- Create a strong password by:
- Using a minimum of 8 characters including upper and lower case letters, and at least 1 number and a symbol
- Creating unique passwords for every online account including social networks, emails, financial and other accounts
- Using a combination of passphrases that are easy for you to remember but hard for others to guess
- Enable multi-factor authentication
- Only log into your accounts from trusted sources
- Don't reveal personal information over social media
Learn more about securing your accounts by visiting Get Cyber Safe.
Spoofing is used by fraudsters to mislead victims and convince them that they are communicating with legitimate people, companies, or organizations. Here are the main types of spoofing used by fraudsters:
- Caller ID spoofing
- Fraudsters have the ability to manipulate the phone number appearing on call display either by call or text message. Fraudsters can display legitimate phone numbers for law enforcement agencies, financial institutions, government agencies or service providers.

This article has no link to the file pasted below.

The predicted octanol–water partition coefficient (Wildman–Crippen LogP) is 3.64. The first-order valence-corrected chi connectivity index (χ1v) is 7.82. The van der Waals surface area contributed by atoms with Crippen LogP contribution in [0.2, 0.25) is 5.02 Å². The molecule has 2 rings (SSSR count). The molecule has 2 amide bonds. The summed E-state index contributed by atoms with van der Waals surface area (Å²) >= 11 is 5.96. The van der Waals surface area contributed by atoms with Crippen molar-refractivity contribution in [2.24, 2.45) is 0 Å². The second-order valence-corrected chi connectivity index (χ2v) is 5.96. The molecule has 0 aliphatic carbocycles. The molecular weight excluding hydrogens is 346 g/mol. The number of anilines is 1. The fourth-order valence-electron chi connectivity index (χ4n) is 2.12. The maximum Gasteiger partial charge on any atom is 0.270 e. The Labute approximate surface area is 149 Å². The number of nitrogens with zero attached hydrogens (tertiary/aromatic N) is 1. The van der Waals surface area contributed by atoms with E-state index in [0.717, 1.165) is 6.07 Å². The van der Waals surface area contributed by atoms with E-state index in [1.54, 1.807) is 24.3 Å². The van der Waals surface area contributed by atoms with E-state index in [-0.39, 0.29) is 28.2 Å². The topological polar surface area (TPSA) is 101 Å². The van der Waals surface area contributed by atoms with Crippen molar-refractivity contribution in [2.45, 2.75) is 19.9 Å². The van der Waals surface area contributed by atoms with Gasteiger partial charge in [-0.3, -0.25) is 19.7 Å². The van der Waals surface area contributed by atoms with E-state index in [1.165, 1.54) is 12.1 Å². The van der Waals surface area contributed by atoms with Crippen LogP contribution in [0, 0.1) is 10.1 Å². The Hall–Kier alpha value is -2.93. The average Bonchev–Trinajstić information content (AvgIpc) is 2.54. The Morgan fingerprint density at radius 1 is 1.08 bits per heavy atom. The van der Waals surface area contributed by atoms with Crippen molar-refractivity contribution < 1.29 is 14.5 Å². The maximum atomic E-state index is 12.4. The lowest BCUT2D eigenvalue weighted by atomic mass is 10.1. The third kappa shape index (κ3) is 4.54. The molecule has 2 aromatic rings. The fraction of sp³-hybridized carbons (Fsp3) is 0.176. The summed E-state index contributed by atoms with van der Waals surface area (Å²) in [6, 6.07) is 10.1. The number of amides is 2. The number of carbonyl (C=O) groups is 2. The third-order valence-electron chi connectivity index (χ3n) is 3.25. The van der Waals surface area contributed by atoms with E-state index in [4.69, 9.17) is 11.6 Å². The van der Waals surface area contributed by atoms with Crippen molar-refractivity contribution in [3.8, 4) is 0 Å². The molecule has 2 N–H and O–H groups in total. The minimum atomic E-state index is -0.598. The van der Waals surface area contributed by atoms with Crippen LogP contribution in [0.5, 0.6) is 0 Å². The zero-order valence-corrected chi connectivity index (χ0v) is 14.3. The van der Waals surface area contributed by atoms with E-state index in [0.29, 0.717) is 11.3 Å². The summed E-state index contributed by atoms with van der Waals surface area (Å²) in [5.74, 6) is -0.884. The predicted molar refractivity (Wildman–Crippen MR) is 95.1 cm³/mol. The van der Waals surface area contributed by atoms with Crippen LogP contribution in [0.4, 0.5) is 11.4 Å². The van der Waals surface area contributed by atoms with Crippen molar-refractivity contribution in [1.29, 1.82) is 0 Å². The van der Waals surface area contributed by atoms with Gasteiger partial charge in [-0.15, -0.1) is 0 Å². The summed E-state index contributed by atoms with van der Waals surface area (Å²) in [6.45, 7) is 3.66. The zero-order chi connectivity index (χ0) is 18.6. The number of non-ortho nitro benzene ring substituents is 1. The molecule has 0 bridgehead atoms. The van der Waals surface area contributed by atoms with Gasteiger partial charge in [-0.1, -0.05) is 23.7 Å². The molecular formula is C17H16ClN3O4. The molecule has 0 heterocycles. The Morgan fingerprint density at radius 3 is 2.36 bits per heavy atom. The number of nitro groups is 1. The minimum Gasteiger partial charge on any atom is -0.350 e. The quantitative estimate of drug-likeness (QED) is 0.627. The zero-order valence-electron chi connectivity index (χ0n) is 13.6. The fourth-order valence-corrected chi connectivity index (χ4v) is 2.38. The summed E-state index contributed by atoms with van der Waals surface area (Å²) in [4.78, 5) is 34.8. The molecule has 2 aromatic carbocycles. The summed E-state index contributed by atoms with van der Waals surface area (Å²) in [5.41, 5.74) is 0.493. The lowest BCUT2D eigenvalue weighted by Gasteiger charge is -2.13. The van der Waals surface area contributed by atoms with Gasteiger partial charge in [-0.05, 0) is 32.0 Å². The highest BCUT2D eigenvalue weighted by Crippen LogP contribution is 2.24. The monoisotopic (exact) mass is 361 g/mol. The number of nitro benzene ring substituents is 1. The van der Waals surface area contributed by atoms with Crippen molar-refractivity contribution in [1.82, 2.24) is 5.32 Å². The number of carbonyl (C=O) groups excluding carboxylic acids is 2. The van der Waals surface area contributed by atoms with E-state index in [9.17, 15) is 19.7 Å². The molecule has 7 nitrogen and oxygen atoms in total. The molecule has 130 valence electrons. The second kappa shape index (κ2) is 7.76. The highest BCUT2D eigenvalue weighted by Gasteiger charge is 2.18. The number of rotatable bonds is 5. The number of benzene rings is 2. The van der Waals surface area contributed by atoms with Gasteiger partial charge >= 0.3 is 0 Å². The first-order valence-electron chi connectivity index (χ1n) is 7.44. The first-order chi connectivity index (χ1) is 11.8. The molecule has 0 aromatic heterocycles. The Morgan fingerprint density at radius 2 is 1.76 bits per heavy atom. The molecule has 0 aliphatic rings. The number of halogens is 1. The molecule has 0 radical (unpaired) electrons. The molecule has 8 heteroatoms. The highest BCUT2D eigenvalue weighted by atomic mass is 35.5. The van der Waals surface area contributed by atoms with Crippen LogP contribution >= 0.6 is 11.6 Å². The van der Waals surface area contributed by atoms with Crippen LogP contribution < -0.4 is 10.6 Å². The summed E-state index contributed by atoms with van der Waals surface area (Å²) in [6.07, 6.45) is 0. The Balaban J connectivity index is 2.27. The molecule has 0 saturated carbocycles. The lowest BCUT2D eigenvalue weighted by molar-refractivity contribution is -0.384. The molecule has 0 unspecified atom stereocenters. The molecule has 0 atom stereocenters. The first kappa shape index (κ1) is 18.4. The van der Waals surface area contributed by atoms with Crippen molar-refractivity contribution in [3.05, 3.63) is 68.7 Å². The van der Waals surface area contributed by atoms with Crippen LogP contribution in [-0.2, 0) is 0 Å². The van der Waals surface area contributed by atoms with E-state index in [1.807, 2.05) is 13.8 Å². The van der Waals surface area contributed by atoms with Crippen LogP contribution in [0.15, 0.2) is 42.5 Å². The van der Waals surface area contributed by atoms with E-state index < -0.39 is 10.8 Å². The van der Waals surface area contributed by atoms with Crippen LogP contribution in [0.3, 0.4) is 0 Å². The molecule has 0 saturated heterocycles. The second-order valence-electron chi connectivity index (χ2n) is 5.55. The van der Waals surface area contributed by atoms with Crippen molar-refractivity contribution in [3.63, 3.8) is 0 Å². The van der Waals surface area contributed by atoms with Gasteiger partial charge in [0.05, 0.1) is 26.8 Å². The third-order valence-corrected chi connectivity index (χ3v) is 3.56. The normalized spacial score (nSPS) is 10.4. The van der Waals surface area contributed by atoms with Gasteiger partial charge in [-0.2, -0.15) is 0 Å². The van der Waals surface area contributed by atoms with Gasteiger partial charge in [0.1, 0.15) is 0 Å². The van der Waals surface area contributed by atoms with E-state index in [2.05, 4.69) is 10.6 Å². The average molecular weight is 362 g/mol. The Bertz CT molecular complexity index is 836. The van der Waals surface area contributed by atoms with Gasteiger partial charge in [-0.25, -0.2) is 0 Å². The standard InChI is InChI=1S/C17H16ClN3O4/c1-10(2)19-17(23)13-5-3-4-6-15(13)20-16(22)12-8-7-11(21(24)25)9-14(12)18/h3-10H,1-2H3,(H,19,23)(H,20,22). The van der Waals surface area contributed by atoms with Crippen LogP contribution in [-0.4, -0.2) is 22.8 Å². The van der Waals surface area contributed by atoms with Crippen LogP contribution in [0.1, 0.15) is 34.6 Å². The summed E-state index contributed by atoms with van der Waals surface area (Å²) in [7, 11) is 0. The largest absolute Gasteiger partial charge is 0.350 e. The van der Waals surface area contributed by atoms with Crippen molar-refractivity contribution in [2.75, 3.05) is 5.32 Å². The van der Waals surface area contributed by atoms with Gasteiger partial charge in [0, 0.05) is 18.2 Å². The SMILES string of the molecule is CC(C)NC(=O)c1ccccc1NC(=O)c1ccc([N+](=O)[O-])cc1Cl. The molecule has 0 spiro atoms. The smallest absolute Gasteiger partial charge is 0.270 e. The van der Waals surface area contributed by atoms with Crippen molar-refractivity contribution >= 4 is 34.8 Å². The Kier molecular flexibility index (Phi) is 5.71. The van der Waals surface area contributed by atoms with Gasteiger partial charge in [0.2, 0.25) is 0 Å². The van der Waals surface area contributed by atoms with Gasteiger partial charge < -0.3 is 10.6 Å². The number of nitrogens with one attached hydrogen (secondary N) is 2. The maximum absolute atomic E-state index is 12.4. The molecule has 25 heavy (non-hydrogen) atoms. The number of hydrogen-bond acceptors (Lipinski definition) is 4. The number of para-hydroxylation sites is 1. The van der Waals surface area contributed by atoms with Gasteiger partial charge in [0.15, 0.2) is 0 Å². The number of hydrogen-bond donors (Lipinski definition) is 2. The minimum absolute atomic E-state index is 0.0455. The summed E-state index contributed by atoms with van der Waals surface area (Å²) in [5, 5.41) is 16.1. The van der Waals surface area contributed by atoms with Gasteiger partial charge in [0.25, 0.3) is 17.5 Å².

- Email spoofing
- Similar to Caller ID spoofing, fraudsters can manipulate the sender's email address in order to make you believe that the email you're receiving is from a legitimate source.
- Website spoofing
- Fraudsters will create fraudulent websites that look legitimate. The fake websites can pretend to be a financial institution, company offering employment, investment company or government agency. In many cases, fraudsters will use a similar domain/website URL to the legitimate company or organization with a minor spelling difference.
Protect yourself from spoofing by
- Never assuming that phone numbers appearing on your call display are accurate